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Posted 3/6/2018

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By Antwaun J. Parrish
Far East District

Seoul, South Korea—At this year’s winter Olympic games, one of our U.S. Army Corps of Engineers, Far East District employees received a medal from Ivanka Trump, a senior White House advisor,  while he was spending time at the U.S. Olympic Village house.

Why was this employee recognized? Well his name is Garrett Hines and he is an Olympic medal winner. Hines currently works as a safety and occupational health specialist with the district. Not only is he an employee with the Far East District he serves as a Lieutenant Colonel in the Army Reserves with the Public Health Command.

Hines is a former football and track athlete at Southern Illinois University. After the completion of his undergraduate degree he decided to take his athletic career to the next level.

“I was in my last year in school when I decided to try out for the pro champ bobsled team,” said Hines. “I was picked up by a driver in 1993.

Three years after being picked up with a driver, Hines begin a new career that shifted his life and allowed his athletic abilities to flourish.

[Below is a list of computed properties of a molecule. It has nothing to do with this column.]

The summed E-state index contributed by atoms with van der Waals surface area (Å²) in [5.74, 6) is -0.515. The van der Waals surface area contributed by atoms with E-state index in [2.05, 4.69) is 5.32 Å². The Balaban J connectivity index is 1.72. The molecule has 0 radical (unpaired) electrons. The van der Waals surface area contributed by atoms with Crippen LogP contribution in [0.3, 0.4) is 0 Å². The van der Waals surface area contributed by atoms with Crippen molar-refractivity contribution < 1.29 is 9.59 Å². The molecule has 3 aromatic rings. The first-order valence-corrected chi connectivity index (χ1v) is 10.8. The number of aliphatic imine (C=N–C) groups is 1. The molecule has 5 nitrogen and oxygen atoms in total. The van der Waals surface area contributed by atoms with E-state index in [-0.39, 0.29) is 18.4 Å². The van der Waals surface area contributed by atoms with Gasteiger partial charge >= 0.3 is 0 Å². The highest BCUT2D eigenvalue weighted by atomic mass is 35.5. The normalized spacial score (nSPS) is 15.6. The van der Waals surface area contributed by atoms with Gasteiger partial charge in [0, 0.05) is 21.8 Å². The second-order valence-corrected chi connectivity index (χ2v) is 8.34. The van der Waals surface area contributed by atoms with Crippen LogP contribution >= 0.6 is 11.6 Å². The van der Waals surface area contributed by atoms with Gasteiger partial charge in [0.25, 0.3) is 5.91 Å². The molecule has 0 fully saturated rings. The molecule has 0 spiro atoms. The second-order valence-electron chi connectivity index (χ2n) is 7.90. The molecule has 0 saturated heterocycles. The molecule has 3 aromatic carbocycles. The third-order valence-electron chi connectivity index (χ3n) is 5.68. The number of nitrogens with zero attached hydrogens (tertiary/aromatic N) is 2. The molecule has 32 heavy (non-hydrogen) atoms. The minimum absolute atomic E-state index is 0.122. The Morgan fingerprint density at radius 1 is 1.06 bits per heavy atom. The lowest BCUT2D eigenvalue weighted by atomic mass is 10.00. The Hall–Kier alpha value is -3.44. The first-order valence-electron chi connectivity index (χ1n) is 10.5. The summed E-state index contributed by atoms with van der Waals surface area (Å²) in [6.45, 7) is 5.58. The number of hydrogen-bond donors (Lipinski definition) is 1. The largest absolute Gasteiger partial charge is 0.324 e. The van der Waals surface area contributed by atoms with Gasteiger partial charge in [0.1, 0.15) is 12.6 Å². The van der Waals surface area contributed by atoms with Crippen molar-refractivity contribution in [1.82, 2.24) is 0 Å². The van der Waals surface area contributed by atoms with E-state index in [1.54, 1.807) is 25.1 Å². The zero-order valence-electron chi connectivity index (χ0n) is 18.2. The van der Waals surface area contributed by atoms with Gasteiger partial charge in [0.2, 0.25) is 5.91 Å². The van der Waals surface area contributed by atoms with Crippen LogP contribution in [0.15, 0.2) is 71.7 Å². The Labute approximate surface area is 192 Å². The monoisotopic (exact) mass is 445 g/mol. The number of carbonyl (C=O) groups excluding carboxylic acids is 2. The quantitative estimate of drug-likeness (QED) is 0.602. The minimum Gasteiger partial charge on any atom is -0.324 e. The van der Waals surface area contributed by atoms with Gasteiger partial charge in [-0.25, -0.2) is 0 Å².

“In 1996 I joined the U.S. Army World Class Athlete Program as an enlisted soldier and later commissioned as an officer,” said Hines. “After training in the program for two years I competed in the 1998 Winter Olympics.”

Hines’ team finished fourth in the 1998 games, the closest an American bobsled team had come to winning a medal in over 40 years. This feat earned Hines the distinct title as the 1998 Army Athlete of the Year.

The highlight of Hines’ athletic career happened during the 2002 Winter Olympic Games.

“In 2002 my team won the silver medal for the 4-man bobsled event,” said Hines. “I was the brakeman of the bob-sled, and as we were crossing the finish line I remember one of my teammates standing up to rejoice as we crossed the finished line. He later joked that, he stood up to block me in photos.”

As expected, winning an Olympic medal has changed Hines’ life and afforded him a plethora of opportunities. In addition to winning the silver medal he has won numerous bobsled titles around the world.

“I have had the opportunity to travel to six of the continents, excluding Africa,” said Hines. “Also, I can visit the Olympic village house during any games.”

Hines has been through years of training both as an athlete and in the Army. He takes the lessons he’s learned with him into his everyday life.

“You learn that in order to be the best at what you’re doing you have to push those around you,” said Hines. “Find something that you want to achieve and commit to that, once you do that everything else will fall into place.”